Sexual Harrassment
Most girls don’t report such incidents for they worry they will be asked to discontinue training and the stigma they will face back home.

Two days ago, the media was flooded with reports of a 15-year-old national-level discus throw player alleging sexual harassment against her coach.

The Class 9 student, who was training at a government-run academy in Chikkajala area, said that her coach touched her inappropriately on her hands and legs under the pretext of training her.

The athlete’s father, on Tuesday, filed a complaint with the Chikkajala police, alleging that the incident had occurred while she had gone for a competition to Vishakhapatnam. A case has been registered under the relevant sections of the Protection of Children from Sexual Offences (POCSO) Act.

This isn’t the first time we’re hearing of women sportspersons alleging abuse in the hands of their coach. Often, this abuse happens in the academies they train in, and because it usually happens when they are young and vulnerable, they are forced to normalise this behaviour.

“My coach touches me in an inappropriate way when we train and when we are doing our warm ups. When I made it known to him that I was uncomfortable, he admonished me and said, ‘I am only trying to teach you how to do things properly,’” says Sneha*, a national-level athlete from Karnataka.

She adds that it is very difficult for many sportswomen to speak up against sexual harassment for fear of jeopardising their careers.

“Most of the girls who win scholarships and enter government-run academies are from small villages. They are scared to tell their parents as they will be asked to discontinue their training. In some instances, if the girls do not do what the coach tells them to, especially in the case of team sports, she will not be allowed to play. She will probably be made a substitute. That’s why women in sports rarely talk about sexual harassment. Their careers are at stake and that’s the only thing they have ever aspired to be – sportspersons,” Sneha asserts.

Deepti*, a badminton player, who was in a state-run academy in Andhra Pradesh a few years ago, recounts the horrors her fellow player went through, “The coach had got her pregnant. She was from a poor family and she did not know what to do. The coach paid her father for the abortion and also gave him some money to not file a complaint against him. My friend’s father was also scared of the information being made public as he did not want people in his village to know about what happened to his daughter. The coach remained in the academy and he also went on to train girls for international tournaments. No action was ever taken against him.”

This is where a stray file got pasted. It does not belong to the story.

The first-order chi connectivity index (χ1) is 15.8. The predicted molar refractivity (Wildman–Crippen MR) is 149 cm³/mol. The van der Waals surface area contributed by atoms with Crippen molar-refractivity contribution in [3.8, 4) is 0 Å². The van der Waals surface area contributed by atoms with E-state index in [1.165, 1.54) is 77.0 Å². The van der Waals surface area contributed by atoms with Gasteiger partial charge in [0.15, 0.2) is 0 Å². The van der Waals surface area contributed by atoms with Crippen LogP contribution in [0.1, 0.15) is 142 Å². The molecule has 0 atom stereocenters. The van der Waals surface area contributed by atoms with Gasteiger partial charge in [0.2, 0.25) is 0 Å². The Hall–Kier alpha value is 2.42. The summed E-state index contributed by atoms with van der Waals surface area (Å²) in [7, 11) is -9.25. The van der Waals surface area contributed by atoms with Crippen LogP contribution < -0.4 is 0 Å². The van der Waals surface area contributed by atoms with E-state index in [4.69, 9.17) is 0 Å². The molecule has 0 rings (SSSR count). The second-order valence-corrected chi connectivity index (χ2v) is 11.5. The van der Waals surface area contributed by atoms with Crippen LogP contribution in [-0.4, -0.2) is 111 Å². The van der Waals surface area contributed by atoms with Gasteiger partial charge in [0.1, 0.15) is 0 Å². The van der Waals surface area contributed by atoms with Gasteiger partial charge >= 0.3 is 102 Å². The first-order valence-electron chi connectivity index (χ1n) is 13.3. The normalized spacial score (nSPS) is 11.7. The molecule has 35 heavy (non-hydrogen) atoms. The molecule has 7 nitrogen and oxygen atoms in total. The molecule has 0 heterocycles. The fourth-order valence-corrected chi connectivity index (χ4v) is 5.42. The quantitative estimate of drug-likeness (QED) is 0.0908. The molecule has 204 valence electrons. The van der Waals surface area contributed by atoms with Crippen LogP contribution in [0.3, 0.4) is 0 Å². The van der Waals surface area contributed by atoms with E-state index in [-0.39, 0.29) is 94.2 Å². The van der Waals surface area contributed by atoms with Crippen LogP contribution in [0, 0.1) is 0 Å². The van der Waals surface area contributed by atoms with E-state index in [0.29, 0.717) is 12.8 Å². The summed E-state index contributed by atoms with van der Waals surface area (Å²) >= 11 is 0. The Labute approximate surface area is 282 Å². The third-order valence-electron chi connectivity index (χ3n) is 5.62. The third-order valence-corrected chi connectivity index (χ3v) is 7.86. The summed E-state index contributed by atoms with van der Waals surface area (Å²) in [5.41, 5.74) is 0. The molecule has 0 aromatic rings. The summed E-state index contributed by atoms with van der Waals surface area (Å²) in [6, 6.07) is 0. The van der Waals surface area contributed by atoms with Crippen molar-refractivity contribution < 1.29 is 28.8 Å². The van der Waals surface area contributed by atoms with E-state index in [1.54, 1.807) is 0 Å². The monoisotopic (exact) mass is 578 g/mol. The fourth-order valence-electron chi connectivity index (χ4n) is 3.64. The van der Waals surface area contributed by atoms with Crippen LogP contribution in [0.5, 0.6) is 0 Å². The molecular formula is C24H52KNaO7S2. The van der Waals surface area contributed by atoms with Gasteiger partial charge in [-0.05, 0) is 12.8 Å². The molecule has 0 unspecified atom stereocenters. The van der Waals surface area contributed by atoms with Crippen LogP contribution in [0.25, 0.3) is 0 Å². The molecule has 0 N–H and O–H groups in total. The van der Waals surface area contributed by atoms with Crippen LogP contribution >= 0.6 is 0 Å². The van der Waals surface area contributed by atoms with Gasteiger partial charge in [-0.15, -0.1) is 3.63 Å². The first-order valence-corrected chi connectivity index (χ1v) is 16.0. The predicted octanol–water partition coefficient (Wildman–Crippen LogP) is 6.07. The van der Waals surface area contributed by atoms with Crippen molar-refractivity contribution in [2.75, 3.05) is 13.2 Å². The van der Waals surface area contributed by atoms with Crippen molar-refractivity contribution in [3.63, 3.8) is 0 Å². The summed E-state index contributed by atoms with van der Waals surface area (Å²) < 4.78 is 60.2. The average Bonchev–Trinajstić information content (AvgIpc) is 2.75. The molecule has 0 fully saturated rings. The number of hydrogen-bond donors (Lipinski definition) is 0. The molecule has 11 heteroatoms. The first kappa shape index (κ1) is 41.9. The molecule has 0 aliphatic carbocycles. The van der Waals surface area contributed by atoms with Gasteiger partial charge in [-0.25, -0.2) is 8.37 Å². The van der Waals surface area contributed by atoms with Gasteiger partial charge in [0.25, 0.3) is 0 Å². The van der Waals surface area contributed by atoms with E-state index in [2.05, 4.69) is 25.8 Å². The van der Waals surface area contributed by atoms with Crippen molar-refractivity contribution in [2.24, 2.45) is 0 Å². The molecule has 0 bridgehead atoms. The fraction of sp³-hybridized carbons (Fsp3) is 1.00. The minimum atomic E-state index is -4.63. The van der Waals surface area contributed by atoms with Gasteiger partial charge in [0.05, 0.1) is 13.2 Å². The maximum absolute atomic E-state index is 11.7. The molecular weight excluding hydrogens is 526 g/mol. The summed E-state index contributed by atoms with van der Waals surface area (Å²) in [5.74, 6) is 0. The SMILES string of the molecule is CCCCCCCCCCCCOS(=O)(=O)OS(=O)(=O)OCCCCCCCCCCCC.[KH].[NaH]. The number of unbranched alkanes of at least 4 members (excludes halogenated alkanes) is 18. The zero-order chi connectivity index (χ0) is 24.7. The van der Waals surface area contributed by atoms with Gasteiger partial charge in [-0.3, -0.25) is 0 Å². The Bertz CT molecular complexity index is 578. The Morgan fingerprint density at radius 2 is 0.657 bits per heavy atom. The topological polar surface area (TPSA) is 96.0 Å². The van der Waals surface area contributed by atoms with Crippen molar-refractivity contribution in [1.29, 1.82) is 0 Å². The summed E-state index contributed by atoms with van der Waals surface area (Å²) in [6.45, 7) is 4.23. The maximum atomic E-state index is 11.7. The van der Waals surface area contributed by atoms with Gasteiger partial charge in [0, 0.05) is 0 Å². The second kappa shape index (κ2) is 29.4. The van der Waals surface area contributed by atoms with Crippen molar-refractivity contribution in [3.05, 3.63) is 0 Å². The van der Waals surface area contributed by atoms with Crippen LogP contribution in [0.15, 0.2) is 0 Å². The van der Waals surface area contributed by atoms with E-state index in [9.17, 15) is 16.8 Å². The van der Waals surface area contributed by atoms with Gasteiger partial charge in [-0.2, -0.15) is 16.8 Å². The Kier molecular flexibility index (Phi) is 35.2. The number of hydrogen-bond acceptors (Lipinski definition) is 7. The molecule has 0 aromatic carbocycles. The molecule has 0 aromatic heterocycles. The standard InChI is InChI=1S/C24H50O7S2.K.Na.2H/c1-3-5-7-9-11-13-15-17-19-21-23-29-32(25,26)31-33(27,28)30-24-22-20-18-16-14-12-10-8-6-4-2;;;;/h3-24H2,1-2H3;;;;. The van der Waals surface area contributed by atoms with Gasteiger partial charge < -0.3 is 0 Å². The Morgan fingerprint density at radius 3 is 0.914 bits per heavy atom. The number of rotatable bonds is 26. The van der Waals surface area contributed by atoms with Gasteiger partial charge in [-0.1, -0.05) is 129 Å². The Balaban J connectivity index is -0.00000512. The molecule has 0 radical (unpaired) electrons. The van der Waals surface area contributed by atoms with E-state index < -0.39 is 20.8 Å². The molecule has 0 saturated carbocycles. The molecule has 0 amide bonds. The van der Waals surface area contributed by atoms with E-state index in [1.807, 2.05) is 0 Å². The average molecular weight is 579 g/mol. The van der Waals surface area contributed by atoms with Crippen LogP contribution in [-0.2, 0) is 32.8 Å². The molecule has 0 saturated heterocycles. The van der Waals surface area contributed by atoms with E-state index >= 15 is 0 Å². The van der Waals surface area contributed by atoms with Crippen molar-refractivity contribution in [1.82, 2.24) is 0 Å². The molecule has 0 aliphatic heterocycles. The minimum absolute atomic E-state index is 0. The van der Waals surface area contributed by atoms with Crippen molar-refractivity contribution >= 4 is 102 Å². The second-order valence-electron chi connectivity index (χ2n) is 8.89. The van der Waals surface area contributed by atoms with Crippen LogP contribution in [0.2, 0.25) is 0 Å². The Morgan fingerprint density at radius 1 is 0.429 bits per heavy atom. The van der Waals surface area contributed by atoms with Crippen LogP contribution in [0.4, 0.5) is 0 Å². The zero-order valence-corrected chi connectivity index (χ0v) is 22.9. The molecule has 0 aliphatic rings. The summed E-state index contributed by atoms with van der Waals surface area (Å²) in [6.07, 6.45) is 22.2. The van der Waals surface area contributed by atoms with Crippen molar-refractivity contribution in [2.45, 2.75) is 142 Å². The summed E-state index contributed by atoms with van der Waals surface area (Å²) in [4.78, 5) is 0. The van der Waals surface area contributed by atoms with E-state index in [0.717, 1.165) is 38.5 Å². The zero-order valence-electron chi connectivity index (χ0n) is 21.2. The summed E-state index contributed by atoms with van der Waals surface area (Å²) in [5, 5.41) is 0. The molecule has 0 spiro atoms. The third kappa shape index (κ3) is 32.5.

Speaking to TNM, Indian athlete Anju Bobby George says that the sexual harassment of women is rampant in sports. "Just like they do in other professions, women in sports are also sexually harassed. Although I have never personally experienced it, I know that it happens. The first step is for girls to speak up and complain about such instances."

Jayvanti, former national-level basketball player, who now owns Mount’s Club, a training centre in Bengaluru, says, “Most coaches in government-run academies are not at all professional. They call the girls to their room under the pretext of discussing game strategy and misbehave with them. This happens in government run-academies specifically because the girls stay there for several years and these coaches have access to them throughout the day.”

She adds that most girls are scared to speak about the harassment meted out as they are too young to comprehend what happened to them. Moreover, most academies do not have sexual harassment committees or complaint cells where the sportspersons can file their grievances.

“Girls between the age group of 13–18 years are the most vulnerable. By the time they realise what is happening to them, it is too late. There is no sexual harassment committee within the academies. They have to either contact the concerned government department, the police or the Child Welfare Committee if the girl is a minor. The problem is that there are no awareness programs to tell the girls what they can do in such a situation. They feel cornered as there is no on to help them,” Jayvanti adds.

*Names changed on request